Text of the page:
I still relive with trembling the gloomy day when the news came of the drowning of our friend, Munia Kramer zl while in training in Rifichan. I still relive the feeling when we accompanied one of the first of our members to prepare for aliya to his final resting place and the deep disappointment that not all of our friends had made it into the kvutza.
Only the committed strong feeling we had can explain and understand how those young people from all levels of society could come together and create such a special experience in the movement with all that it entailed.
This is not a day of easy and understandable things: to spend 4 - 5 hours every evening in the clubhouse, and on Shabbat and holidays - almost the whole day. The preparations
[Page 322 - Hebrew] [Page 323 - Yiddish]
for the Jewish holidays, movement special days, the traditional party for the memory of Gordon on 29 Shvat, Herzl on 20 Tammuz, and others. The literary discussions and debates with other groups - all these dealt with most of the points of interest of all the youth.
Every meeting with the Israeli shaliah (envoy) who came to town, whether as part of the movement or with KKL (Keren Kayemet L'Israel) or envoys from the Eretz Yisrael Workers movement, before elections to the Zionist conventions, was an unforgettable experience. We spent days and nights in preparation for these elections, to spread the Zionist shekel and to ensure the victory of our list of candidates in the elections.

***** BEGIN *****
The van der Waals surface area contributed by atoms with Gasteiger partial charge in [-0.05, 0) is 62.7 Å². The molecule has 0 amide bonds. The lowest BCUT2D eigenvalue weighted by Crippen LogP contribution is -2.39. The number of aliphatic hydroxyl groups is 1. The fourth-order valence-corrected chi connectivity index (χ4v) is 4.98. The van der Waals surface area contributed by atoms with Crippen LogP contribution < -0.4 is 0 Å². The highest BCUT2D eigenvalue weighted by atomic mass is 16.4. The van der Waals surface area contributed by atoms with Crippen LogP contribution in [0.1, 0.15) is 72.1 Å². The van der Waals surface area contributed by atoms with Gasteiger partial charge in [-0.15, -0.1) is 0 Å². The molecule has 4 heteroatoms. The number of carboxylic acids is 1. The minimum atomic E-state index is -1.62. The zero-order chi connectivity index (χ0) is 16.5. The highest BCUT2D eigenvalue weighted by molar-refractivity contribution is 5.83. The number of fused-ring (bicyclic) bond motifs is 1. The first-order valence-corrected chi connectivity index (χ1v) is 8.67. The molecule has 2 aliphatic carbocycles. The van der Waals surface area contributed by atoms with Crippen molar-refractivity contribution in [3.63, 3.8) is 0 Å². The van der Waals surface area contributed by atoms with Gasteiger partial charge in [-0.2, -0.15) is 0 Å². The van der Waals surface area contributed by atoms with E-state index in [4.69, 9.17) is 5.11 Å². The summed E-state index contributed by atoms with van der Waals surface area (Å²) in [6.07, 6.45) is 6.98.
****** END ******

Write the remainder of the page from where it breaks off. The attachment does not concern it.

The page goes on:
And if we meet today many who came from Bricheva and are now settled in Eretz Yisrael, in the cities or villages, in the kibbutz or moshav, then it is due to the special atmosphere in which we grew up and where we dreamed our wonderful dreams.
The town in which we first saw the light of day and that was the cradle of our home and our dear parents, was destroyed and is gone. Only dreams and memories of our youth connect us to that place from where our parents, brothers, sisters and relatives went on their final journey.
Buma Gulirgant, Feige Shtiglik, Fraida Veisberg, Sarah Shpielberg,
Batya Roizenblit, Rivka Blumin, Mottel Zak
In the center: Baruch Parnas, Meir-Hirsh Zalman, Yankel Roizenblit, Moshe Shpielberg
JewishGen, Inc. makes no representations regarding the accuracy of
the translation. The reader may wish to refer to the original material
JewishGen is not responsible for inaccuracies or omissions in the original work and cannot rewrite or edit the text to correct inaccuracies and/or omissions.
Our mission is to produce a translation of the original work and we cannot verify the accuracy of statements or alter facts cited.
Briceva, Moldova Yizkor Book Project JewishGen Home Page
Copyright © 1999-2017 by JewishGen, Inc.
Updated 13 Oct 2013 by LA